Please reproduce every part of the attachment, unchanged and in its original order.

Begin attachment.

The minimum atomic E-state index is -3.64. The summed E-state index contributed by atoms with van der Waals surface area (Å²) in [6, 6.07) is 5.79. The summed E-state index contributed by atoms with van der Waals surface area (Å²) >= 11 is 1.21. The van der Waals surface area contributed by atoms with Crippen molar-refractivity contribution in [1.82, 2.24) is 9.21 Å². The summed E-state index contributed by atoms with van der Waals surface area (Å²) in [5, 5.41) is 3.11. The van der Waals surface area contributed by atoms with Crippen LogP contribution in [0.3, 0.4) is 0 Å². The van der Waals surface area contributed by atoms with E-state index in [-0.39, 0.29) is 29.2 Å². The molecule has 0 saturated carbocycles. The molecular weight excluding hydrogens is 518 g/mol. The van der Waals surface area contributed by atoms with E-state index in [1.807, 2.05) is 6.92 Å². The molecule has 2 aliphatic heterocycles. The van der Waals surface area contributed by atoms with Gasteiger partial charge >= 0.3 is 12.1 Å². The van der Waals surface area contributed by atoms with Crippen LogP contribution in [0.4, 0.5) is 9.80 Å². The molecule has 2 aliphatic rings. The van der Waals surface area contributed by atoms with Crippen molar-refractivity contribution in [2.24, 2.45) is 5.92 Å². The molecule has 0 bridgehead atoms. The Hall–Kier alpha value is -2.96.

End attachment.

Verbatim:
The minimum atomic E-state index is -3.64. The summed E-state index contributed by atoms with van der Waals surface area (Å²) in [6, 6.07) is 5.79. The summed E-state index contributed by atoms with van der Waals surface area (Å²) >= 11 is 1.21. The van der Waals surface area contributed by atoms with Crippen molar-refractivity contribution in [1.82, 2.24) is 9.21 Å². The summed E-state index contributed by atoms with van der Waals surface area (Å²) in [5, 5.41) is 3.11. The van der Waals surface area contributed by atoms with Crippen LogP contribution in [0.3, 0.4) is 0 Å². The van der Waals surface area contributed by atoms with E-state index in [-0.39, 0.29) is 29.2 Å². The molecule has 0 saturated carbocycles. The molecular weight excluding hydrogens is 518 g/mol. The van der Waals surface area contributed by atoms with E-state index in [1.807, 2.05) is 6.92 Å². The molecule has 2 aliphatic heterocycles. The van der Waals surface area contributed by atoms with Gasteiger partial charge >= 0.3 is 12.1 Å². The van der Waals surface area contributed by atoms with Crippen LogP contribution in [0.4, 0.5) is 9.80 Å². The molecule has 2 aliphatic rings. The van der Waals surface area contributed by atoms with Crippen molar-refractivity contribution in [2.24, 2.45) is 5.92 Å². The molecule has 0 bridgehead atoms. The Hall–Kier alpha value is -2.96.